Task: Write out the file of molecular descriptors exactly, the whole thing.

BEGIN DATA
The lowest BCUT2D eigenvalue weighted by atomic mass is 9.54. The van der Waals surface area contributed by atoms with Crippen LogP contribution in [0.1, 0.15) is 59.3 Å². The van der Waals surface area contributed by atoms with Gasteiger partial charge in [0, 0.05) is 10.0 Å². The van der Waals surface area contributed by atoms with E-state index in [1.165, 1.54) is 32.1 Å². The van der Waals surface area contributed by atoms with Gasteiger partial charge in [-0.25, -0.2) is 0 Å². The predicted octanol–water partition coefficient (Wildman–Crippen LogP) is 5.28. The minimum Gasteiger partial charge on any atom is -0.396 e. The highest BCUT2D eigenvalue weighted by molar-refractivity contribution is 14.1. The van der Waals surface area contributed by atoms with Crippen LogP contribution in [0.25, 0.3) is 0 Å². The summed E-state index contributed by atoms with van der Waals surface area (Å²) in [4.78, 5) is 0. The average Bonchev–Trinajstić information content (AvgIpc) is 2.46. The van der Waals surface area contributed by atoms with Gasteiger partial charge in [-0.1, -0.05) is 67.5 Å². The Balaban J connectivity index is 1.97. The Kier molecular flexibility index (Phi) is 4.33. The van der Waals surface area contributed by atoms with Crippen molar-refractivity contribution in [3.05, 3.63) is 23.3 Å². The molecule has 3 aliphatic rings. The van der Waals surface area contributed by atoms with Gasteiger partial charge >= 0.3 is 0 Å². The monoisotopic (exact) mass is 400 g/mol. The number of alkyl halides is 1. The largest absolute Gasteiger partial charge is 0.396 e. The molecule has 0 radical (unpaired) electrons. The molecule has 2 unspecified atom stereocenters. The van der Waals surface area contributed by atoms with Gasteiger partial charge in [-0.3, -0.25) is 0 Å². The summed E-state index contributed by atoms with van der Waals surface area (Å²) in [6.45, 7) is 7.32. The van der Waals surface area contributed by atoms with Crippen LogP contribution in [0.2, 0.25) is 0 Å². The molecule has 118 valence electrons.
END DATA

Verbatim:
The lowest BCUT2D eigenvalue weighted by atomic mass is 9.54. The van der Waals surface area contributed by atoms with Crippen LogP contribution in [0.1, 0.15) is 59.3 Å². The van der Waals surface area contributed by atoms with Gasteiger partial charge in [0, 0.05) is 10.0 Å². The van der Waals surface area contributed by atoms with E-state index in [1.165, 1.54) is 32.1 Å². The van der Waals surface area contributed by atoms with Gasteiger partial charge in [-0.25, -0.2) is 0 Å². The predicted octanol–water partition coefficient (Wildman–Crippen LogP) is 5.28. The minimum Gasteiger partial charge on any atom is -0.396 e. The highest BCUT2D eigenvalue weighted by molar-refractivity contribution is 14.1. The van der Waals surface area contributed by atoms with Crippen LogP contribution in [0.25, 0.3) is 0 Å². The summed E-state index contributed by atoms with van der Waals surface area (Å²) in [4.78, 5) is 0. The average Bonchev–Trinajstić information content (AvgIpc) is 2.46. The van der Waals surface area contributed by atoms with Gasteiger partial charge in [-0.1, -0.05) is 67.5 Å². The Balaban J connectivity index is 1.97. The Kier molecular flexibility index (Phi) is 4.33. The van der Waals surface area contributed by atoms with Crippen molar-refractivity contribution in [3.05, 3.63) is 23.3 Å². The molecule has 3 aliphatic rings. The van der Waals surface area contributed by atoms with Gasteiger partial charge >= 0.3 is 0 Å². The monoisotopic (exact) mass is 400 g/mol. The number of alkyl halides is 1. The largest absolute Gasteiger partial charge is 0.396 e. The molecule has 0 radical (unpaired) electrons. The molecule has 2 unspecified atom stereocenters. The van der Waals surface area contributed by atoms with Gasteiger partial charge in [-0.3, -0.25) is 0 Å². The summed E-state index contributed by atoms with van der Waals surface area (Å²) in [6.45, 7) is 7.32. The van der Waals surface area contributed by atoms with Crippen LogP contribution in [0.2, 0.25) is 0 Å². The molecule has 118 valence electrons.